Reflections about life on station.

What's it like down there?

It’s not a simple answer. After being down south for 12 months we have experienced so much: extreme cold, epic views, watching the ocean thaw out and then re-freeze, eating breakfast, lunch and dinner from the same kitchen on the same table, six weeks without the sun rising above the horizon and six weeks without the sun setting below the horizon. Months where the only signs of life were the other 23 faces that you live, work and relax with. No animals, no random faces passing you in the street and no insects getting in your personal space.

It’s amazing, it’s epic and it’s also hard, cold and sometimes feels like you’ve been down here forever. The land and weather is unlike anything else, it’s desolate, harsh and barren yet somehow leaves you wondering and searching for more. There are no trees to climb, rivers to swim or waves to surf yet you always want to climb the next ridge and see what is waiting for you over the horizon; another worldly view of icebergs, glaciers, snow, a huddle of penguins or a group of seals (during the summer months).

When the sun is gone the auroras arrive, lighting the white surface around you, green and red lights flicker amongst the stars paralysing you as you fight off the -35 degree cold, craning your neck up towards the brightest and most abundant stars you’ve ever seen. The moon stays low and glides across the horizon, sometimes never seeming to set, always watching over you, reminding you that the sun has not gone forever.

When you’re not being dazzled by the auroras or awed by glaciers the work is interesting.  Keeping the station warm and functioning in the unique environment is sometimes challenging. There are a range of generators, burners, boilers, heat exchangers, pumps, fans, ovens, stoves, vehicles, doors etc that all need constant love - fuel, filters, grease, pulleys and belts, cleans, replacements, re-starts. With no ‘Bunnings’ down the road we need to rely on the limited resources we have and our ingenuity to fix the equipment, there is always something that needs or demands attention.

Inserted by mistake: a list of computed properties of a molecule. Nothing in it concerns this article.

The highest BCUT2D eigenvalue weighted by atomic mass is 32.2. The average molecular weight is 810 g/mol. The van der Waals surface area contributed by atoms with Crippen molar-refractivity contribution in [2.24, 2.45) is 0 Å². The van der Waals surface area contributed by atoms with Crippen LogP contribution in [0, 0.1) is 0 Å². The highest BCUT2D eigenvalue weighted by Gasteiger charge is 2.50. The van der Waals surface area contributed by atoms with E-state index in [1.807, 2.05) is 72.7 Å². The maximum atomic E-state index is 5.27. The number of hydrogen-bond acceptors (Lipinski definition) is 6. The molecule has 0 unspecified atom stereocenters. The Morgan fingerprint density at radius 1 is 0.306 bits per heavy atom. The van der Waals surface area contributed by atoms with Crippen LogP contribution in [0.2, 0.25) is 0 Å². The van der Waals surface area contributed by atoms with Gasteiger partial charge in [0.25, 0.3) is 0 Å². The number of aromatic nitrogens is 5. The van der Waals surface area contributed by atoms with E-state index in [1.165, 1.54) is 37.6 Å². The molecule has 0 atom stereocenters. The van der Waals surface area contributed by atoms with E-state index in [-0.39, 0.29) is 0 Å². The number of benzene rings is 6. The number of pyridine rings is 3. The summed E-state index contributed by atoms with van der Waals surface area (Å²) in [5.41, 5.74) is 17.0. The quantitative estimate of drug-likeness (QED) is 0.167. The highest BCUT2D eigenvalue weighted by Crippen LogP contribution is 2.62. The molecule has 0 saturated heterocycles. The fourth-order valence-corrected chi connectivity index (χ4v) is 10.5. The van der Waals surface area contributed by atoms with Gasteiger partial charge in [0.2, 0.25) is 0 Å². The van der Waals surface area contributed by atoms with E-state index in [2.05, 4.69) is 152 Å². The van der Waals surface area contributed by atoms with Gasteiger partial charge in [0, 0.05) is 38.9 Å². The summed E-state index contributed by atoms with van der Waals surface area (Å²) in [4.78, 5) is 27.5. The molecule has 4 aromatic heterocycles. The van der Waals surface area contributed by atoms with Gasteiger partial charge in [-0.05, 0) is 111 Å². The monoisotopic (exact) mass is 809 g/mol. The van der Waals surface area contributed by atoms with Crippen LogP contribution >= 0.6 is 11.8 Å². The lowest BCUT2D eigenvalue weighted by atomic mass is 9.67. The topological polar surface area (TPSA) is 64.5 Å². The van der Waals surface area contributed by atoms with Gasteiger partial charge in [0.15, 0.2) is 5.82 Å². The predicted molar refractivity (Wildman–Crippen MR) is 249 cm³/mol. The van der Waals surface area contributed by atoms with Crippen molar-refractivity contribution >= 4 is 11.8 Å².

But then there is the monotony of the place, the same faces, stories, complaints and my “lame” (personally I think they’re great) jokes that everyone on the lunch and dinner table endure EVERYDAY! All the gear you need to put on just to commute from the living quarters to the gym, workshop or another building, EVERYTIME - jacket, boots, buff, beanie, sunnies, gloves, fleece. That’s after you already have your thermals, socks, pants and shirt, it gets tiring after a while. The same protocols and procedures for leaving station limits, the blurry sports games we stream where it always seems to buffer at critical times and it’s often too blurry to see the ball and then off course there is the same monthly plantroom and equipment checks that need to be completed.

When things look dull and you just need an escape all you need to do is look out across the ocean that’s in front station. Yes, sometimes its clouded in but when it’s not, it’s a sight! Icebergs scattered as far as the eye can see, penguins running each and every way, seals sleeping and fighting on the beach, the dazzling sun with pink and orange streaks lighting up the sky or the aurora show mesmerising you (disclaimer: penguins and seals are only around from Oct-Apr). Field trips off station are always my favourite, with the Hagg loaded up it’s time to get off station and away from the routine for a while, a couple of nights in a remote field hut with your mates never fails to reset and remind you why you are down here.


Davis Plumber